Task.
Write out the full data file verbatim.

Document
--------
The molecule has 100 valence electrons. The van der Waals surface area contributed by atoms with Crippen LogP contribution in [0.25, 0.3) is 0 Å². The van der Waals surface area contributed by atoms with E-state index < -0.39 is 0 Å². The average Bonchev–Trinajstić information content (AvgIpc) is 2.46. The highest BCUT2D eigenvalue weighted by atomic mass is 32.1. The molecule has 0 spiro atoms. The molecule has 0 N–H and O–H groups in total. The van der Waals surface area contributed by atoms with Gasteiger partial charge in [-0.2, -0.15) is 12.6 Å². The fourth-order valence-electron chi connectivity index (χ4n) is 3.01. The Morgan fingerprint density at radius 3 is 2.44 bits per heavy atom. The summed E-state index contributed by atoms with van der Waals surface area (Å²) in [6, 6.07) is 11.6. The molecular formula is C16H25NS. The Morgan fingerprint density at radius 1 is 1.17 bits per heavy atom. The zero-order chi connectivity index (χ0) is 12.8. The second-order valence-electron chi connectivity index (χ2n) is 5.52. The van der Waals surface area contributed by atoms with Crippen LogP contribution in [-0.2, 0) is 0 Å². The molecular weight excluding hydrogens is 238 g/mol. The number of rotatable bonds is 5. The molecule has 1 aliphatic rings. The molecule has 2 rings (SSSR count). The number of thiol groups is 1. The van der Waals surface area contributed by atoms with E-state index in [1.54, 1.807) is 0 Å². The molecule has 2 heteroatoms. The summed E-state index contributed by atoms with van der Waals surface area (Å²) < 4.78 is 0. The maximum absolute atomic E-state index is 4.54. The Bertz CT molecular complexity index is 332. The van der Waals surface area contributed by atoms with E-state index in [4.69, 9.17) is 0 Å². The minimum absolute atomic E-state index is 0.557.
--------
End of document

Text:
The molecule has 100 valence electrons. The van der Waals surface area contributed by atoms with Crippen LogP contribution in [0.25, 0.3) is 0 Å². The van der Waals surface area contributed by atoms with E-state index < -0.39 is 0 Å². The average Bonchev–Trinajstić information content (AvgIpc) is 2.46. The highest BCUT2D eigenvalue weighted by atomic mass is 32.1. The molecule has 0 spiro atoms. The molecule has 0 N–H and O–H groups in total. The van der Waals surface area contributed by atoms with Gasteiger partial charge in [-0.2, -0.15) is 12.6 Å². The fourth-order valence-electron chi connectivity index (χ4n) is 3.01. The Morgan fingerprint density at radius 3 is 2.44 bits per heavy atom. The summed E-state index contributed by atoms with van der Waals surface area (Å²) in [6, 6.07) is 11.6. The molecular formula is C16H25NS. The Morgan fingerprint density at radius 1 is 1.17 bits per heavy atom. The zero-order chi connectivity index (χ0) is 12.8. The second-order valence-electron chi connectivity index (χ2n) is 5.52. The van der Waals surface area contributed by atoms with Crippen LogP contribution in [-0.2, 0) is 0 Å². The molecular weight excluding hydrogens is 238 g/mol. The number of rotatable bonds is 5. The molecule has 1 aliphatic rings. The molecule has 2 rings (SSSR count). The number of thiol groups is 1. The van der Waals surface area contributed by atoms with E-state index in [1.54, 1.807) is 0 Å². The molecule has 2 heteroatoms. The summed E-state index contributed by atoms with van der Waals surface area (Å²) < 4.78 is 0. The maximum absolute atomic E-state index is 4.54. The Bertz CT molecular complexity index is 332. The van der Waals surface area contributed by atoms with E-state index in [4.69, 9.17) is 0 Å². The minimum absolute atomic E-state index is 0.557.